The semantic view of theories is a position in the philosophy of science that holds that a scientific theory can be identified with a collection of models. The semantic view of theories was originally proposed by Patrick Suppes in "A Comparison of the Meaning and Uses of Models in Mathematics and the Empirical Sciences" as a reaction against the received view of theories popular among the logical positivists. Many varieties of the semantic view propose identifying theories with a class of set-theoretic models in the Tarskian sense, while others specify models in the mathematical language stipulated by the field of which the theory is a member.
The semantic view is typically contrasted with the syntactic view of theories of the logical positivists and logical empiricists, especially Carl Gustav Hempel and Rudolf Carnap. On the contrast between syntactic and semantic views, Bas van Fraassen writes:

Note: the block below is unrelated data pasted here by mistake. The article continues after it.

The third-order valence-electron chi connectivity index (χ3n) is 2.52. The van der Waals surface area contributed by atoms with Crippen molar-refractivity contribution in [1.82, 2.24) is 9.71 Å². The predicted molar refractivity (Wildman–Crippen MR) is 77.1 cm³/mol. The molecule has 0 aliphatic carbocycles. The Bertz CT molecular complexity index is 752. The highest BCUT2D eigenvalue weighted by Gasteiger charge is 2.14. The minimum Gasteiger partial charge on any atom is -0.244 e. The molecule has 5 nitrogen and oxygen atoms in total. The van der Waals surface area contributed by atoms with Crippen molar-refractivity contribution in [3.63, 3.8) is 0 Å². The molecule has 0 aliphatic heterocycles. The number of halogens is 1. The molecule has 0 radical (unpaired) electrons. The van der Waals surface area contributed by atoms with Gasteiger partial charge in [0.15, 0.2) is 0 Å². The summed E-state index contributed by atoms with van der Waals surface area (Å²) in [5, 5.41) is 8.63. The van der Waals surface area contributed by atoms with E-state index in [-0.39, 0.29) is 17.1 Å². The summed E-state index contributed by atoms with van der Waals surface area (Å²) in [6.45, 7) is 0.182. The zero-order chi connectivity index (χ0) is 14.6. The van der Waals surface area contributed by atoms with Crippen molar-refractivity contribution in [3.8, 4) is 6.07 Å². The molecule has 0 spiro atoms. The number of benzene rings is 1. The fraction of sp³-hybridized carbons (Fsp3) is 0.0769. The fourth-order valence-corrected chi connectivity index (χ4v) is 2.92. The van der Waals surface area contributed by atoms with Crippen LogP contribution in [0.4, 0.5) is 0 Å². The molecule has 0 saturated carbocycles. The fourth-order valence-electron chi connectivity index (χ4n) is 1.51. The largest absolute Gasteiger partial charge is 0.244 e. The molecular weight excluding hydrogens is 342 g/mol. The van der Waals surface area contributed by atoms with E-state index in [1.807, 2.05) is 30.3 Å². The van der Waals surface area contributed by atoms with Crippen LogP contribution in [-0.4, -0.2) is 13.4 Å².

The syntactic picture of a theory identifies it with a body of theorems, stated in one particular language chosen for the expression of that theory. This should be contrasted with the alternative of presenting a theory in the first instance by identifying a class of structures as its models. In this second, semantic, approach the language used to express the theory is neither basic nor unique; the same class of structures could well be described in radically different ways, each with its own limitations. The models occupy central stage.
In this same book, van Fraassen, a key founder of the semantic view of theories, critiques the syntactic view in very strong terms:
Perhaps the worst consequence of the syntactic approach was the way it focused attention on philosophically irrelevant technical questions. It is hard not to conclude that those discussions of axiomatizability in restricted vocabularies, 'theoretical terms', Craig's theorem, 'reduction sentences', 'empirical languages', Ramsey and Carnap sentences, were one and all off the mark--solutions to purely self-generated problems, and philosophically irrelevant. (p. 56)
The semantic view of theories has been extended to other domains, including population genetics.